Radical Love is Intersectional

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I came across the above quote last semester in my academic research but returned to it in June, when the U.S. Supreme Court announced its decision on same-sex marriage and many Christians reacted. The timing was interesting. It was somewhat unnerving to see so many people who had been angry for almost a year about the unequal treatment of blacks and whites at the hands of police, people who were grieving over the brutal termination of nine black lives in Charleston, S.C.—women and men ranging in age from 26 to their 80s, murdered because one man thought his race superior to theirs, thought them not his equals—deliver such a violent backlash to a decision meant to recognize the equality and humanity of everyone.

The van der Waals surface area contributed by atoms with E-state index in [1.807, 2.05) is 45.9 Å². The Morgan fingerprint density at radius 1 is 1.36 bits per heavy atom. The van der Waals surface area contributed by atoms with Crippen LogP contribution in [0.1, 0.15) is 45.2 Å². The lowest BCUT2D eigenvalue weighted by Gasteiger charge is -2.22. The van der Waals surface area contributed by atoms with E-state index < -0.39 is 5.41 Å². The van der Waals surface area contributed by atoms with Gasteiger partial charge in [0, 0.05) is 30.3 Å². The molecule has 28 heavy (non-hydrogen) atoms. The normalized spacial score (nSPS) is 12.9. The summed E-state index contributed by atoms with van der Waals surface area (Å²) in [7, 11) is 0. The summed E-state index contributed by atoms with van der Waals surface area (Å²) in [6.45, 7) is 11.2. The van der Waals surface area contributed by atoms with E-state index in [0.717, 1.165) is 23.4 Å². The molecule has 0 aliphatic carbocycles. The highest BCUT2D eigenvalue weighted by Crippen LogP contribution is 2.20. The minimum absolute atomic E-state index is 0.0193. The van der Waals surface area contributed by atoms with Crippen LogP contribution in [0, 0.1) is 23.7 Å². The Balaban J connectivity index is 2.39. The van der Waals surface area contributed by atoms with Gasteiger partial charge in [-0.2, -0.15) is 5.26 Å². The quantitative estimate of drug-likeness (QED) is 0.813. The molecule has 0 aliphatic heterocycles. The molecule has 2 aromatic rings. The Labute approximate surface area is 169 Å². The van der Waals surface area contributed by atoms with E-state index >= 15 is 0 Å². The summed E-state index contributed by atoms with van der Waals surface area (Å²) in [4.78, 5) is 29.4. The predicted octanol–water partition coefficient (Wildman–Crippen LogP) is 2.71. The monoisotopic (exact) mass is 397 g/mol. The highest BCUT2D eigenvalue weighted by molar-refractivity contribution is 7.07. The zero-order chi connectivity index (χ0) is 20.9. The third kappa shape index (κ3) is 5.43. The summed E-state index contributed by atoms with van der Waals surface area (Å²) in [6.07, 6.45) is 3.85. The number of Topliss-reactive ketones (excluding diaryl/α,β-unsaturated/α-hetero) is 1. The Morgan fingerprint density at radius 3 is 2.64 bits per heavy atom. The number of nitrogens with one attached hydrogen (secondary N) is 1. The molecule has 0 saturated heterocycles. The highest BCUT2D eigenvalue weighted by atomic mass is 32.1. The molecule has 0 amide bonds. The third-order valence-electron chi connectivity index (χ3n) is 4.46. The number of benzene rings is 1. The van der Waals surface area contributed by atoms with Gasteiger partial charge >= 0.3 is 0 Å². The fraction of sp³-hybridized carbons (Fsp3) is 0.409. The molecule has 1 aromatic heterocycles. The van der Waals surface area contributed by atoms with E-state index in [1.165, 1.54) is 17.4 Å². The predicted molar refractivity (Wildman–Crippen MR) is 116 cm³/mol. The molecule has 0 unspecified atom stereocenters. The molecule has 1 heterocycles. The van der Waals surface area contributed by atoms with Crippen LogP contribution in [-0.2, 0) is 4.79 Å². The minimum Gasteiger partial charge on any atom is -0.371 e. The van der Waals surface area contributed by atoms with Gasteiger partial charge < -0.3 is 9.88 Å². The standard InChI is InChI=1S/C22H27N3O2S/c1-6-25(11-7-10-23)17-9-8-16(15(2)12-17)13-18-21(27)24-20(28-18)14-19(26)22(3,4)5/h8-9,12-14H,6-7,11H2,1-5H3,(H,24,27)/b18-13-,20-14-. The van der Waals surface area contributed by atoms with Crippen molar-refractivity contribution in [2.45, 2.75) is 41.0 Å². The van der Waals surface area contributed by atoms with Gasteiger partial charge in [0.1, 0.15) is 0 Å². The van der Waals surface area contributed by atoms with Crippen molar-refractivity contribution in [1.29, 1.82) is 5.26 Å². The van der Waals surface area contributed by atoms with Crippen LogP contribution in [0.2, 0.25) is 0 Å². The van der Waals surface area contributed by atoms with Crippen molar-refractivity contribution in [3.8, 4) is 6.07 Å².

Again, I don’t call this being homophobic or bigoted. I call it short-sighted and hypocritical, but also easy to miss. I see this all the time in feminism. Black feminists, womanists and white feminists who get it, are constantly calling out the racism of white feminists who don’t. Feminist communities have to be reminded that “trans lives matter [too],” and that for a working poor woman, the Fight for 15 is more important than “leaning in” or “having it all.”


Like the best feminism, radical love is intersectional. So let’s grow up. Let’s look deeper. Let’s question whether God really wants us to stand for inequality in anyway.


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One thought on “Radical Love is Intersectional

  1. Thank you for the great reminders. Love means compassion, justice, fairness, and equal treatment for all people. We are all connected and what hurts one person hurts the whole community.

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